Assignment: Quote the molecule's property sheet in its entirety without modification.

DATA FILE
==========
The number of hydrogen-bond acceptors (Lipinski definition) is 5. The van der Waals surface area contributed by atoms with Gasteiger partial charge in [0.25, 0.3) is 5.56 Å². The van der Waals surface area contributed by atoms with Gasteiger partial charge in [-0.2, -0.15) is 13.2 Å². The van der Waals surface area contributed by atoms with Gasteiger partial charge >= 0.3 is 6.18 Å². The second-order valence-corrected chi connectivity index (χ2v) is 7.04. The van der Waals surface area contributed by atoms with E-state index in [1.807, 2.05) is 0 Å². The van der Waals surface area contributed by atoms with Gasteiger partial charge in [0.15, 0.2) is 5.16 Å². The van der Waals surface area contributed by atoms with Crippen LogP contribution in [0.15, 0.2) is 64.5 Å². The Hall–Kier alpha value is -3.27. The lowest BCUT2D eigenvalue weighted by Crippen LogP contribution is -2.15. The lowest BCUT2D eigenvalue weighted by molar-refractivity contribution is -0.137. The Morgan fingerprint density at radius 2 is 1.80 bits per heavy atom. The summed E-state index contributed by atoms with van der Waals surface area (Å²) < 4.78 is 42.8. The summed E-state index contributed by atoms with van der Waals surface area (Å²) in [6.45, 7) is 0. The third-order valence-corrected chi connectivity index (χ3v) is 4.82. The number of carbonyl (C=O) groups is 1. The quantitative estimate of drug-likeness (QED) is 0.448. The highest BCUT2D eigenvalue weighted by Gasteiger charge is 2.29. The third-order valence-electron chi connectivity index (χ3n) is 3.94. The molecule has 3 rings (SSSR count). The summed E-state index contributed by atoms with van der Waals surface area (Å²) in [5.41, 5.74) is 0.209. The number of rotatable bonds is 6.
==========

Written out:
The number of hydrogen-bond acceptors (Lipinski definition) is 5. The van der Waals surface area contributed by atoms with Gasteiger partial charge in [0.25, 0.3) is 5.56 Å². The van der Waals surface area contributed by atoms with Gasteiger partial charge in [-0.2, -0.15) is 13.2 Å². The van der Waals surface area contributed by atoms with Gasteiger partial charge >= 0.3 is 6.18 Å². The second-order valence-corrected chi connectivity index (χ2v) is 7.04. The van der Waals surface area contributed by atoms with E-state index in [1.807, 2.05) is 0 Å². The van der Waals surface area contributed by atoms with Gasteiger partial charge in [0.15, 0.2) is 5.16 Å². The van der Waals surface area contributed by atoms with Crippen LogP contribution in [0.15, 0.2) is 64.5 Å². The Hall–Kier alpha value is -3.27. The lowest BCUT2D eigenvalue weighted by Crippen LogP contribution is -2.15. The lowest BCUT2D eigenvalue weighted by molar-refractivity contribution is -0.137. The Morgan fingerprint density at radius 2 is 1.80 bits per heavy atom. The summed E-state index contributed by atoms with van der Waals surface area (Å²) < 4.78 is 42.8. The summed E-state index contributed by atoms with van der Waals surface area (Å²) in [6.45, 7) is 0. The third-order valence-corrected chi connectivity index (χ3v) is 4.82. The number of carbonyl (C=O) groups is 1. The quantitative estimate of drug-likeness (QED) is 0.448. The highest BCUT2D eigenvalue weighted by Gasteiger charge is 2.29. The third-order valence-electron chi connectivity index (χ3n) is 3.94. The molecule has 3 rings (SSSR count). The summed E-state index contributed by atoms with van der Waals surface area (Å²) in [5.41, 5.74) is 0.209. The number of rotatable bonds is 6.